Women in the Jewish Resistance to Nazi Occupation
Part I | Part II | Part III | Author's Biography

Part I

Dr. Dalia Ofer

This paper was delivered at Yale University during a conference and is being published here with the permission of the author.

In December 1941, a manifesto was distributed in the ghetto of Vilna, written by Abba Kovner, a young youth movement member of Hashomer Hatz'ir, calling Jews to resist Nazi deportations and "let us not be led like sheep to the slaughter!"

Independently, this very phrase was repeated by other individuals in occupied Europe.

In January 1943, in Jerusalem, the prominent Polish Zionist leader Yitzhak Grünbaum, head of the rescue committee for European Jewry, asked in grief how it was possible for Jews of Poland, the paradigms of Jewish self defense, whose sophisticated political methods had ensured their rights in Poland, were led like sheep to the slaughter.

This image of the Jews became dominant during the 1950s to describe Jewish passivity vis-a-vis Nazi mass killing operations. In Raul Hilberg's standard work, The Destruction of the European Jews, published in 1961, he described, the modes of Jewish reaction to Nazis: When confronted by force, a group can react in five ways: by resistance, by an attempt to alleviate or nullify the threat (the undoing reaction), by evasion, by paralysis, characterized by almost complete lack of resistance.

Jews were not oriented toward resistance.

Now in the late 1990s the naivete of this evaluation is self evident. The streams of refugees in Kosovo in the last few weeks, the escapes and killing in Bosnia and in Africa have once again shown us that a civilian population confronted with such a vigorous onslaught - if it was not paralyzed - was trying to escape.

The responses to Jewish reactions to Nazi persecution seem similar at the first glance, yet Kovner in Vilna, for example, expressed a unique understanding that what was happening in Vilna was part of a plan for total destruction of the Jews. He had come to this conclusion after witnessing the first wave of mass killings in Lithuania perpetrated by Lithuanians and, Germans together. Only a few people were able to conceptualize or emotionally accept such a threatening conclusion. Therefore, Kovner called on the Jews to take the only choice left - to select the way they would die - since he had concluded that death was inescapable under the circumstances. He wished to live his last months or weeks in active preparation for an an-ned resistance that would express a Jewish Zionist response to Nazism, that would make life difficult for the Germans, and provide a legacy for the future of the Jewish people.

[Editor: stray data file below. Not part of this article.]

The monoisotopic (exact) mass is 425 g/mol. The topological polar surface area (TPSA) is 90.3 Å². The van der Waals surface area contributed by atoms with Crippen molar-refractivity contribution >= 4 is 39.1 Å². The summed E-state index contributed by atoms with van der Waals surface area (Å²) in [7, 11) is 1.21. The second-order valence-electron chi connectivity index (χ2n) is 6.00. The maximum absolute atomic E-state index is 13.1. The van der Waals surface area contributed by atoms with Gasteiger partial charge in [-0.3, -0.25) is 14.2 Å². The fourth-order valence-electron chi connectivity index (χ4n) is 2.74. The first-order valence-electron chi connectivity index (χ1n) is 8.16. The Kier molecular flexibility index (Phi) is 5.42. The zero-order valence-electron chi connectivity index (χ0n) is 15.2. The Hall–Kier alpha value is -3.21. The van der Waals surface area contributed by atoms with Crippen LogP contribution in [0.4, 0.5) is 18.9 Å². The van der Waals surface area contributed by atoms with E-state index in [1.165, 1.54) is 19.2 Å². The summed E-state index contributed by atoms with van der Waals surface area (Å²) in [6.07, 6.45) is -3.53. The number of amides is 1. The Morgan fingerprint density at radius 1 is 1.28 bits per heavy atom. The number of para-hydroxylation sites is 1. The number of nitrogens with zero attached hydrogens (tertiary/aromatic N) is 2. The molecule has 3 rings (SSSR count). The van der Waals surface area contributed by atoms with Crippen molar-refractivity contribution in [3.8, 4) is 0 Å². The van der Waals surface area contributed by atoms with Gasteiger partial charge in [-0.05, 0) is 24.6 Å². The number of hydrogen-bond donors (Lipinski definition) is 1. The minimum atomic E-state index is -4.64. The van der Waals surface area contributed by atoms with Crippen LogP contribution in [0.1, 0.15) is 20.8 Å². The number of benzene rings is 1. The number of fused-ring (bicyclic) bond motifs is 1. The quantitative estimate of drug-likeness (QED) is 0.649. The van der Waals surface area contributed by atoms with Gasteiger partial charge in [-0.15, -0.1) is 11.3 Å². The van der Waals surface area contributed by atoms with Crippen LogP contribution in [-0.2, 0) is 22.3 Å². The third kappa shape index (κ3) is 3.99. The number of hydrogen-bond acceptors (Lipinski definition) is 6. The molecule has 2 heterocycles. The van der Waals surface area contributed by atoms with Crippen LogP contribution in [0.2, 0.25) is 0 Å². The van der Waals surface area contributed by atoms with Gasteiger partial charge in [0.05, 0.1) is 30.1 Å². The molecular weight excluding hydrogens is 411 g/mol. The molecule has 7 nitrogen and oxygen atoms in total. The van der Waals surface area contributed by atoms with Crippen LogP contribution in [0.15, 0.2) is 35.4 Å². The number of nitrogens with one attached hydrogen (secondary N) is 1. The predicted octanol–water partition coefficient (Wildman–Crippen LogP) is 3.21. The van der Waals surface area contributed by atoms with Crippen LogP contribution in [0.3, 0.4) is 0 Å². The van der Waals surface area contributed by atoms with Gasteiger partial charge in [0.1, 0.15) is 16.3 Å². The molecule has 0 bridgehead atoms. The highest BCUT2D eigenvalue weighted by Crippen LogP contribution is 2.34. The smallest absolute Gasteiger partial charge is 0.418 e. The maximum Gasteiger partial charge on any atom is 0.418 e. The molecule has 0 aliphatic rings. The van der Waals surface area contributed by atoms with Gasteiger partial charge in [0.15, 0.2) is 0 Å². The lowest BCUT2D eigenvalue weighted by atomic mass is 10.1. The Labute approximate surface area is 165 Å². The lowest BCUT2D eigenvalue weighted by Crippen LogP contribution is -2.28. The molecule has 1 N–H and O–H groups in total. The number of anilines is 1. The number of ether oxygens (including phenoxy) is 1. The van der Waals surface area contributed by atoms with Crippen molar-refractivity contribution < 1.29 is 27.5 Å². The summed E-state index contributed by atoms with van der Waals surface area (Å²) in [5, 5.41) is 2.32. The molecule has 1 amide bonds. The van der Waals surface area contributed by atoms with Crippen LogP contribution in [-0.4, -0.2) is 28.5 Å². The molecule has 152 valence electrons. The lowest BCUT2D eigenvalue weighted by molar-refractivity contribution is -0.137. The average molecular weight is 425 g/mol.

Gruenbaum, however, lived outside occupied Europe, and his judgmental approach shows that he did not comprehend the true European Jewish reality. He moumed. the lack of Jewish reaction and was ashamed of his fellow Jews. Hilberg's topological assessment was not based on careful analysis of the sort evolved in his examination of the Nazis themselves. Resistance, for Hilberg, meant using force against the Germans. A genuine true reconstruction of Jewish resistance, however, involves other considerations. Both HiIberg and Gruenbaum expressed a hidden assumption that had the Jews themselves reacted in a different way, they could have change their fate. This assumption was absent in Kovner's understanding as well as among Jews who called for armed resistance overall. For them, death was the reality: only the way of dying and the price the Nazis would pay for their death could be changed.